D.C. Area Buyers on the Move in 2018

Pre-Movers Follow The Jobs
Pre-Movers Follow The Jobs

Pre-Movers Follow The Jobs

If you live in one of five metro areas in the United States — Washington, D.C.; Colorado Springs, Colo.; Manchester-Nashua, N.H.; Chicago; and Nashville — expect higher-than-normal home sales activity to be reported in the first quarter of 2018.

That’s according to ATTOM Data Solutions, a property data provider, which bases that assessment on loan activity and other indicators in the third quarter of 2017. ATTOM’s Q3 2017 “Pre-Mover Housing Index,” which uses data collected from purchase loan applications for residential real estate transactions, is based on the ratio of homes with a “pre-mover” flag to the total number of single-family homes and condos in the market.

An index number of 100 is above the national average and indicates that an above-average ratio of homes will be sold in the next 30 to 90 days. All five of the top housing markets have an index of 196 or higher.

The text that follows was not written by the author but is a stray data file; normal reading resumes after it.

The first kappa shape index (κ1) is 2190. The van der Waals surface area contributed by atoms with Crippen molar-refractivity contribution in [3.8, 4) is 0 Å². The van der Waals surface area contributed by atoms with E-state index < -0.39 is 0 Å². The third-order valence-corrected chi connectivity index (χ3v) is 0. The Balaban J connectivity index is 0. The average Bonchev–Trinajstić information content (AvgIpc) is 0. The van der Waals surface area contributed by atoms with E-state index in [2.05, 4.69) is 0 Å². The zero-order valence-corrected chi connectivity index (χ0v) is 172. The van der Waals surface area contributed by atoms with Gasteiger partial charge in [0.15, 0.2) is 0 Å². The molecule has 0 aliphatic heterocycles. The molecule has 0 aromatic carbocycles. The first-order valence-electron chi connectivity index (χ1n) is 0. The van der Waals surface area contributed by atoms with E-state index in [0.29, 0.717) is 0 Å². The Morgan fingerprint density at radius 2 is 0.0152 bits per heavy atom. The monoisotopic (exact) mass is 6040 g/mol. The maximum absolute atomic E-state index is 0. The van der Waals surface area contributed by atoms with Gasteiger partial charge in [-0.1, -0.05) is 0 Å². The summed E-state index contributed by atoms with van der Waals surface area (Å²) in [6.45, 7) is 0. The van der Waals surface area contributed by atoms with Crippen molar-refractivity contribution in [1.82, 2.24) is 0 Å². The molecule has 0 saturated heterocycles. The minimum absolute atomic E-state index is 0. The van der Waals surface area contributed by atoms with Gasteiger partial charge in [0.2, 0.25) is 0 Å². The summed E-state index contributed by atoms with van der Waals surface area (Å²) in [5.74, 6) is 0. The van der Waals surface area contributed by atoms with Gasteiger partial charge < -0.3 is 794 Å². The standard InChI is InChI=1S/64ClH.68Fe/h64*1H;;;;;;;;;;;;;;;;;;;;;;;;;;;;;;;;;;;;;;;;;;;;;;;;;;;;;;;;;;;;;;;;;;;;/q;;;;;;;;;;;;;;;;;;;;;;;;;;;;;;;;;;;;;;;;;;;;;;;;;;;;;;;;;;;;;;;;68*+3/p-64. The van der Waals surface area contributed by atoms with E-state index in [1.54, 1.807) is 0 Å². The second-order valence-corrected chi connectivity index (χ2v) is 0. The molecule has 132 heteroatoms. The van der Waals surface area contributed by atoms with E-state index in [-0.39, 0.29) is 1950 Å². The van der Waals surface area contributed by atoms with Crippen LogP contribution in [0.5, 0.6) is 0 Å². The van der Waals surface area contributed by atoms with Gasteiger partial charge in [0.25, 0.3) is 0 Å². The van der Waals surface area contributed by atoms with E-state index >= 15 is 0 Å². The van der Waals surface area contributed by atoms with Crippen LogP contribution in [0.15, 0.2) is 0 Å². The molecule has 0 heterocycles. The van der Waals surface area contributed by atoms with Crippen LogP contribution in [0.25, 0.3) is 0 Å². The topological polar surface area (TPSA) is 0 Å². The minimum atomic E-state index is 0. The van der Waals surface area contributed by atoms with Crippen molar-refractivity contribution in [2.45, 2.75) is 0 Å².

High numbers of pre-movers tend to be in markets with an abundance of available jobs along with at least a “reasonable” supply of homes, according to ATTOM’s analysis. “Home buyers are most likely to move — and homeowners are more likely to move up — in markets with plenty of available jobs along with a reasonable supply of homes for sale,” said Daren Blomquist, senior vice president at ATTOM Data Solutions.

Large metro markets like Washington, D.C., have most of their pre-mover activity in outlying suburbs with more homes for sale or land for new construction, such as Loudoun and Prince William counties in Northern Virginia. The other top markets for pre-movers tend to be secondary and tertiary markets rather than larger cities.

Source: The Washington Post